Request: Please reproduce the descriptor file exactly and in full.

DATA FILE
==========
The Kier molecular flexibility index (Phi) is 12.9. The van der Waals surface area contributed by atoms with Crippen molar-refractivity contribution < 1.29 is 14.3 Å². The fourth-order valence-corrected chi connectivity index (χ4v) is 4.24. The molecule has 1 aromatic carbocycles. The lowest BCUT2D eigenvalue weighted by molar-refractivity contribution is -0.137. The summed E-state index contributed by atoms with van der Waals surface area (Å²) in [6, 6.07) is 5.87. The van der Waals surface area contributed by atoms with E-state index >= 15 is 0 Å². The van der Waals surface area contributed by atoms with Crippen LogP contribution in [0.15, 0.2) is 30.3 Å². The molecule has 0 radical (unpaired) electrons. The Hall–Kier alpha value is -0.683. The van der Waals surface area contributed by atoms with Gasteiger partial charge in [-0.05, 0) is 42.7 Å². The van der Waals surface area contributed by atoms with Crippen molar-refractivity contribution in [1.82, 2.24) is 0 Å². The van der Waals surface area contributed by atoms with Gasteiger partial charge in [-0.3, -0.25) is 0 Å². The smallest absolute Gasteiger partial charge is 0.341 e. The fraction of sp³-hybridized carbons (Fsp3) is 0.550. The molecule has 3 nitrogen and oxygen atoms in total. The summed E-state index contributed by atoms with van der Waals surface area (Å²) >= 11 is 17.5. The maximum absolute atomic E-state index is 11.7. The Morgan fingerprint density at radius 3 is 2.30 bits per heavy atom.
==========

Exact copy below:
The Kier molecular flexibility index (Phi) is 12.9. The van der Waals surface area contributed by atoms with Crippen molar-refractivity contribution < 1.29 is 14.3 Å². The fourth-order valence-corrected chi connectivity index (χ4v) is 4.24. The molecule has 1 aromatic carbocycles. The lowest BCUT2D eigenvalue weighted by molar-refractivity contribution is -0.137. The summed E-state index contributed by atoms with van der Waals surface area (Å²) in [6, 6.07) is 5.87. The van der Waals surface area contributed by atoms with E-state index >= 15 is 0 Å². The van der Waals surface area contributed by atoms with Crippen LogP contribution in [0.15, 0.2) is 30.3 Å². The molecule has 0 radical (unpaired) electrons. The Hall–Kier alpha value is -0.683. The van der Waals surface area contributed by atoms with Gasteiger partial charge in [-0.05, 0) is 42.7 Å². The van der Waals surface area contributed by atoms with Crippen molar-refractivity contribution in [1.82, 2.24) is 0 Å². The van der Waals surface area contributed by atoms with Gasteiger partial charge in [-0.3, -0.25) is 0 Å². The smallest absolute Gasteiger partial charge is 0.341 e. The fraction of sp³-hybridized carbons (Fsp3) is 0.550. The molecule has 3 nitrogen and oxygen atoms in total. The summed E-state index contributed by atoms with van der Waals surface area (Å²) >= 11 is 17.5. The maximum absolute atomic E-state index is 11.7. The Morgan fingerprint density at radius 3 is 2.30 bits per heavy atom.